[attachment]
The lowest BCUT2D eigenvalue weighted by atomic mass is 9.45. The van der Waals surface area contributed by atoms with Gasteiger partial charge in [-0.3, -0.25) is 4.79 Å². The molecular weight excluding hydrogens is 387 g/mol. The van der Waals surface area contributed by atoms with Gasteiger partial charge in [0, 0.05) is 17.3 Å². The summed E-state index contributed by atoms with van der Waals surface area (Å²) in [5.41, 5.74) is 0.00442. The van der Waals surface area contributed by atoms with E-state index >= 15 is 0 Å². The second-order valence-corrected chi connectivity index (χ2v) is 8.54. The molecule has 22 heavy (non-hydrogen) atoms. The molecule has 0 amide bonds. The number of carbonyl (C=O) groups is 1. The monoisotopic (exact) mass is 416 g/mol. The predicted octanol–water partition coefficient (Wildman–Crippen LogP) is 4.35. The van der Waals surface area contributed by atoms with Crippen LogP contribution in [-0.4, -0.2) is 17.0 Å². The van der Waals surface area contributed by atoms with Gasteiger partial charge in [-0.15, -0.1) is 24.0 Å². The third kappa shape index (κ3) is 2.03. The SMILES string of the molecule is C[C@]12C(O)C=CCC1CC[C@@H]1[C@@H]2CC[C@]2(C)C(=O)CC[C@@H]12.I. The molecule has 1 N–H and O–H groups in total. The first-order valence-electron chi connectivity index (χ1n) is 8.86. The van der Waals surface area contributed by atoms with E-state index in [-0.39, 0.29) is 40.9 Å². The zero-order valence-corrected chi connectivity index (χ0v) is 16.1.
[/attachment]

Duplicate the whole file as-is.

The lowest BCUT2D eigenvalue weighted by atomic mass is 9.45. The van der Waals surface area contributed by atoms with Gasteiger partial charge in [-0.3, -0.25) is 4.79 Å². The molecular weight excluding hydrogens is 387 g/mol. The van der Waals surface area contributed by atoms with Gasteiger partial charge in [0, 0.05) is 17.3 Å². The summed E-state index contributed by atoms with van der Waals surface area (Å²) in [5.41, 5.74) is 0.00442. The van der Waals surface area contributed by atoms with E-state index >= 15 is 0 Å². The second-order valence-corrected chi connectivity index (χ2v) is 8.54. The molecule has 22 heavy (non-hydrogen) atoms. The molecule has 0 amide bonds. The number of carbonyl (C=O) groups is 1. The monoisotopic (exact) mass is 416 g/mol. The predicted octanol–water partition coefficient (Wildman–Crippen LogP) is 4.35. The van der Waals surface area contributed by atoms with Crippen LogP contribution in [-0.4, -0.2) is 17.0 Å². The van der Waals surface area contributed by atoms with Gasteiger partial charge in [-0.15, -0.1) is 24.0 Å². The third kappa shape index (κ3) is 2.03. The SMILES string of the molecule is C[C@]12C(O)C=CCC1CC[C@@H]1[C@@H]2CC[C@]2(C)C(=O)CC[C@@H]12.I. The molecule has 1 N–H and O–H groups in total. The first-order valence-electron chi connectivity index (χ1n) is 8.86. The van der Waals surface area contributed by atoms with E-state index in [-0.39, 0.29) is 40.9 Å². The zero-order valence-corrected chi connectivity index (χ0v) is 16.1.